RESULTS

Table 2 presents the correlations for all study variables included in the model. The outcome variable, relapse to substance use behavior, was associated with abstinence self-efficacy (r=-0.173, p<0.01), sobriety support (r=-0.167, p<0.01), and intention to use substance (r=0.179, p<0.01), consistent with hypothesis about the direct effects of the abstinence selfefficacy on the relapse to substance use behavior. Although attitude and treatment related persons were not significantly correlated with the outcome, variables correlated with intention to use substance were correlated with the outcome. Overall, these correlations followed the expected pattern.
Path analysis was performed to test the hypothesized model. As presented in Figure 2, attitude and abstinence self-efficacy at intake and subjective norms at 6-month were specified to predict intention to use substance at 6 months, which in turn was modeled to predict relapse to substance use behavior at 12 months. In keeping with Ajzen’s work [18], abstinence self-efficacy also was modeled to have a direct effect on behavior. Bayesian estimation indicated PPP value 0.36, indicating a good model fit [42]. Only standardized coefficients are reported (Figure 2).
Attitude was not related to intention to use substance (β=-0.015; 95% CI, -0.033, 0.004). Although abstinence self-efficacy was not related to intention to use substance (β=-0.001; 95% CI, -0.006, 0.006), it was related to relapse to substance use behavior (β=-0.009; 95% CI, -0.016, -0.001).
Regarding subjective norm factors, greater number of treatment related persons (β=-0.055; 95% CI, -0.085, -0.024) and greater sobriety support (β=-0.041; 95% CI, -0.070, -0.013) were related to decreased intention to use substance. Although, the density was not significant (β=-0.072; 95% CI, -0.590, 0.448), its interaction term with number of treatment related persons on intention to use substance was significant at the 95% CI of (-0.240, -0.013), with higher density strengthening the relationship between treatment related persons in network and intention. Namely, the more cohesive network with more number of treatment related personale, the less intention to use substance. No other significant interaction (i.e., sobriety support by density) was found. Greater intention to use substance was related to a higher likelihood of relapse to substance use behavior (β=0.306; 95% CI, 0.140, 0.484). The estimated model accounted 11% of the variance in the relapse to substance use behavior.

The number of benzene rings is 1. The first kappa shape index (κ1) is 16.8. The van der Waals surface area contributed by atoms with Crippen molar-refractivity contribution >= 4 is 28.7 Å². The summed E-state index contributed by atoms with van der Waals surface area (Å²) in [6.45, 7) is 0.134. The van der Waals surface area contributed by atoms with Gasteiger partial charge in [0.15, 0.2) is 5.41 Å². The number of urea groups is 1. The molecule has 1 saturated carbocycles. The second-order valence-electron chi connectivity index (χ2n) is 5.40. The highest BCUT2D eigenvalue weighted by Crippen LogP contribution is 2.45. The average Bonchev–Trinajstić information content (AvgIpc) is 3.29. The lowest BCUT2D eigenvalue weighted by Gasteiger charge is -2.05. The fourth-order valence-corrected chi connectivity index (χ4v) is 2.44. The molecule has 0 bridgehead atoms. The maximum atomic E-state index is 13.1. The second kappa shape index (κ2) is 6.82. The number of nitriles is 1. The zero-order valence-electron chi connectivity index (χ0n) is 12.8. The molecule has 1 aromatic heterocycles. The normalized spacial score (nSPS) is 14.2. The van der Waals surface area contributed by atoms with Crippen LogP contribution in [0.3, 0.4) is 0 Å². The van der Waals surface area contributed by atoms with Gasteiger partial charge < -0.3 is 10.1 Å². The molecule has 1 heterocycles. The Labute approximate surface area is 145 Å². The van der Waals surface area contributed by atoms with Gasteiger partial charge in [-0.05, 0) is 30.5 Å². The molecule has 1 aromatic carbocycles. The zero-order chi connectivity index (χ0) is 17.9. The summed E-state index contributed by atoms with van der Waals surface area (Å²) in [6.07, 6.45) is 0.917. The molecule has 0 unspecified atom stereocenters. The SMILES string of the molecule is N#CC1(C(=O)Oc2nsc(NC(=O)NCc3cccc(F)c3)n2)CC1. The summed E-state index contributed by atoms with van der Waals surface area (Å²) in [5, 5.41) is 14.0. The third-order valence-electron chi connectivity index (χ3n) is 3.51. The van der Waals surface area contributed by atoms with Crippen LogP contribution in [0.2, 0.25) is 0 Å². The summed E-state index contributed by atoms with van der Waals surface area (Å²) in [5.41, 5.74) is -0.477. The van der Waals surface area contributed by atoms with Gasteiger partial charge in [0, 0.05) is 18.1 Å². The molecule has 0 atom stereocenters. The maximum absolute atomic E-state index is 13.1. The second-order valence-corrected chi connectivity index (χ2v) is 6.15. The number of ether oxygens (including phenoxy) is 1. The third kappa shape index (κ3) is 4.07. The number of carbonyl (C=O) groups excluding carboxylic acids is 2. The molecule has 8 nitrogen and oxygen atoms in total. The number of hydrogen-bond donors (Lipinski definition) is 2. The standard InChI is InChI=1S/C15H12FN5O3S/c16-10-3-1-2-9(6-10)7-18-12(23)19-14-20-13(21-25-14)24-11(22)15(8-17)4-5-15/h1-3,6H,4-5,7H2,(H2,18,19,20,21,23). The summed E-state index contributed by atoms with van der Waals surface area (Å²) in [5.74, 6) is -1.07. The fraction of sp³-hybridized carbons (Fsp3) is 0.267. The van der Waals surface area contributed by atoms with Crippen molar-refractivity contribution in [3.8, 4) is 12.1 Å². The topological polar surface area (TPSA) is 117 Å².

DISCUSSION

The current study examined the utility of the extended TPB to explain relapse to substance use behaviors over a 12-month period, investigating whether PSN factors as subjective norms affect intentions. Attitude and abstinence self-efficacy at intake were not related to intention to use substance at the 6-month follow-up, but abstinence self-efficacy was directly related to relapse to substance use at the 12-month follow-up. PSN factors, number of treatment related persons and sobriety support available in PSN, were related to intention. Although density was not related to intention, its interaction with the number of treatment related persons explained intention. Namely, density strengthened the negative relationship between the number of treatment related persons in network and intention to use substance. The more densely connected network among network member, the less intention to use substance. Intention to use substance at 6 months was the strongest factor of relapse to substance use behavior at 12 months.